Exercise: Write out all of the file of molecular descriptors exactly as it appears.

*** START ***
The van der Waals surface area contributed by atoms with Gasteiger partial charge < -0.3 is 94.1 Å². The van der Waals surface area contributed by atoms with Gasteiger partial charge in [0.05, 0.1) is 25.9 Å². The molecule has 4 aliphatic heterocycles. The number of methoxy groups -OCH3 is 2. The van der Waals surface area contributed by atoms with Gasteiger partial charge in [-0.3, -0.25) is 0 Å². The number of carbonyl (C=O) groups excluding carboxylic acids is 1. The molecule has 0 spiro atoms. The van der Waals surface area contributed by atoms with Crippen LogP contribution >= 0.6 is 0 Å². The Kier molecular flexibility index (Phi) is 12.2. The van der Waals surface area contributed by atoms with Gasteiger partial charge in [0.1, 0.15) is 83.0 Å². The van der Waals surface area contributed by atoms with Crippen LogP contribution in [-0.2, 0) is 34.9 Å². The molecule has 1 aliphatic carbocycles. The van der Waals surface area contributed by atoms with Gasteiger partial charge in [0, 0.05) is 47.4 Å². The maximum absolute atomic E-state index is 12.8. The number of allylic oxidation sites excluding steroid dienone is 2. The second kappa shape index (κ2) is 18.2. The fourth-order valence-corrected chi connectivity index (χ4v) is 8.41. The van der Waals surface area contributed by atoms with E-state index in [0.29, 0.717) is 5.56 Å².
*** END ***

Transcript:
The van der Waals surface area contributed by atoms with Gasteiger partial charge < -0.3 is 94.1 Å². The van der Waals surface area contributed by atoms with Gasteiger partial charge in [0.05, 0.1) is 25.9 Å². The molecule has 4 aliphatic heterocycles. The number of methoxy groups -OCH3 is 2. The van der Waals surface area contributed by atoms with Gasteiger partial charge in [-0.3, -0.25) is 0 Å². The number of carbonyl (C=O) groups excluding carboxylic acids is 1. The molecule has 0 spiro atoms. The van der Waals surface area contributed by atoms with Crippen LogP contribution >= 0.6 is 0 Å². The Kier molecular flexibility index (Phi) is 12.2. The van der Waals surface area contributed by atoms with Gasteiger partial charge in [0.1, 0.15) is 83.0 Å². The van der Waals surface area contributed by atoms with Crippen LogP contribution in [-0.2, 0) is 34.9 Å². The molecule has 1 aliphatic carbocycles. The van der Waals surface area contributed by atoms with Gasteiger partial charge in [0, 0.05) is 47.4 Å². The maximum absolute atomic E-state index is 12.8. The number of allylic oxidation sites excluding steroid dienone is 2. The second kappa shape index (κ2) is 18.2. The fourth-order valence-corrected chi connectivity index (χ4v) is 8.41. The van der Waals surface area contributed by atoms with E-state index in [0.29, 0.717) is 5.56 Å².